Confederates to hold service at Downtown church

Joey Matthews | 11/7/2014, 4:17 p.m.
The executive director of the Historic Richmond Foundation is defending the organization’s decision to rent the historic church it owns …
This photo was taken on Feb. 25, 2012, during a Sons of Confederate Veterans rally on Monument Avenue in Richmond. Photo by Jerome Reid

The executive director of the Historic Richmond Foundation is defending the organization’s decision to rent the historic church it owns and maintains in Downtown to a Richmond-based national group that glorifies the Confederacy.

The nonprofit foundation, whose mission is to preserve, promote and protect historic places for the economic benefit and cultural enrichment of Richmond, is renting Monumental Church to the United Daughters of the Confederacy for the group’s annual memorial service for members who have died during the past year.

The UDC was founded in 1894 by female descendants of Confederate veterans and purports to honor their memory and heritage. Others see them as a not-so-well masked purveyors of hate.

“Though they are genteel and have good middle class decorum, the United Daughters of the Confederacy advocate white racist history,” said Edward H. Sebesta of Luzerne, Pa., who has worked to stop churches in Richmond and around the country from hosting the Confederate group.

Mr. Sebesta’s research has been published in peer-reviewed academic journals and university presses on neo-Confederate groups since 1998.

He told the Free Press the memorial service may sound innocent enough, but “it lends the prestige of the (church) institution to the United Daughters of the Confederacy. You wouldn’t let the Ku Klux Klan rent that space.

“And they are memorializing people that worked to glorify the Confederacy. They aren’t memorializing Confederates, but they are glorifying neo-Confederates.”

The UDC memorial service is scheduled to start 1 p.m. Sunday, Nov. 9, at the church at 1224 E. Broad St. in Downtown. The service is a part of the UDC’s national convention scheduled for Thursday, Nov. 6, through Monday, Nov. 10, at the Omni Richmond Hotel in Downtown.

UDC officials did not respond to several Free Press requests for comment on the memorial service. According to the Confederate group’s website, flowers used for the service “should be placed later on a monument or marker dedicated to the Confederate dead.”

Mary Jane Hogue, the Historic Richmond Foundation’s executive director, told the Free Press her group has a welcome sign on the church door to all groups that want to rent the space.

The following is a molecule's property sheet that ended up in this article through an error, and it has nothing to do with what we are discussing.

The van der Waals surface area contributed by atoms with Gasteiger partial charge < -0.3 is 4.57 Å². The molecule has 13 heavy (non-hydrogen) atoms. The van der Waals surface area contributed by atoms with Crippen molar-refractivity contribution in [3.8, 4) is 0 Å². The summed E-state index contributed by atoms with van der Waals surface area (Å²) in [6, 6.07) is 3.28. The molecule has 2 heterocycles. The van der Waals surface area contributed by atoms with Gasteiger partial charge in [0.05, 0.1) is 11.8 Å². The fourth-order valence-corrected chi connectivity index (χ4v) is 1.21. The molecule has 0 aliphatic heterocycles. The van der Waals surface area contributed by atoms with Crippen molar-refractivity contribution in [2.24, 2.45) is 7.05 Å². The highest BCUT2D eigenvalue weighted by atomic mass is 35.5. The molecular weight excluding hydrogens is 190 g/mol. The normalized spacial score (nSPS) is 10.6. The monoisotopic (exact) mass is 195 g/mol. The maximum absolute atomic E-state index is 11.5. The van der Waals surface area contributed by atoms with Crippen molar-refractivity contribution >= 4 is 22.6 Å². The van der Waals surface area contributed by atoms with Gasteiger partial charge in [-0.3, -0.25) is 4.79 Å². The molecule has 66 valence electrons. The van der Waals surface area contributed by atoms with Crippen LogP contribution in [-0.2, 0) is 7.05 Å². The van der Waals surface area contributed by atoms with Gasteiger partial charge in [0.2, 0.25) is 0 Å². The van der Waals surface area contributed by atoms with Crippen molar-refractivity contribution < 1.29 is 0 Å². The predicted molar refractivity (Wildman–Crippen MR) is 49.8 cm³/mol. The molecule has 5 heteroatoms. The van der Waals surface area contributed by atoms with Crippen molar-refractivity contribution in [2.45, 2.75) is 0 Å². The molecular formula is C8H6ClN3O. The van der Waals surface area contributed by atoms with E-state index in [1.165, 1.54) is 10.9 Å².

“The building (church) is a national treasure. It’s open to everyone,” she said. “We rent it for any kind of public function.”

Monumental Church is vacant except when events are held there. It was built in 1814 to memorialize the 72 people, including Virginia Gov. George W. Smith, who died when the Richmond Theater burned at the site in 1811. It first served as an Episcopal Church until 1865 and later as a chapel for the adjacent Medical College of Virginia.

Ms. Hogue was asked why the foundation would rent the church to a group that celebrates the Confederacy, which fought to maintain the enslavement of millions of people of African descent.

“Why would we discriminate?” Ms. Hogue asked. “I don’t know much about their organization. All kinds of groups use it. We’re in the business of renting. We’re not in the business of politics.”

Mr. Sebesta said groups such as the UDC portray themselves as mainstream while disguising their hateful intent.

He cited two recent examples:

• In an article in a December 2012 issue of the United Daughters of Confederacy magazine, they defend the notorious Black Codes of Reconstruction designed to maintain white supremacy after the end of the Civil War. The article claimed the 14th Amendment of the U.S. Constitution, which guaranteed citizenship and equal protection under the law to African-Americans after the Civil War, was a misguided mistake; strongly implied that newly freed African-American men were a rapist threat to white women; and that “newly liberated Negroes were not prepared for their freedom.”

• In a November 2007 issue of UDC magazine, a pro-Ku Klux Klan book, “Southern by the Grace of God,” is recommended as a “treasure” to be given to children.

“The UDC may not fit the stereotype of a racist group, and because of this, they are more pernicious,” Mr. Sebesta said.

In 2000, the Southern Poverty Law Center, which monitors hate groups across the country, wrote, “Although the UDC promotes an image of genteel Southern ladies, its publications tell a different story.” The SPLC also pointed to an event at which the “UDC’s president, Mrs. Williams Wells, shared the podium with white supremacist lawyer Kirk Lyons.”

St. Paul’s Episcopal Church in Downtown had hosted the UDC memorial service eight times since 1994 and agreed to host it again this year. But the church later rescinded the invitation, according to the church’s rector, the Rev. Wallace Adams-Riley, after the UDC failed to agree to a meeting with congregation members to discuss the group’s views and how they impact other people.

“I’ve been here six years and questions grew among some of the people at St. Paul’s wondering if hosting that was consistent with who we are at St. Paul’s,” Rev. Adams-Riley said. “We were wrestling with that.”

He said UDC officials initially agreed to meet with congregants, but then pulled out of the meeting. He said he then informed them they’d have to hold the memorial service elsewhere.

“The UDC says they’re an organization that is about honoring heritage and maintaining a memory of history,” Rev. Adams-Riley said.

“At the same time, there are other things that come to mind for some people, such as slavery and all the hardship and suffering and all the consequences that have followed over the generations.”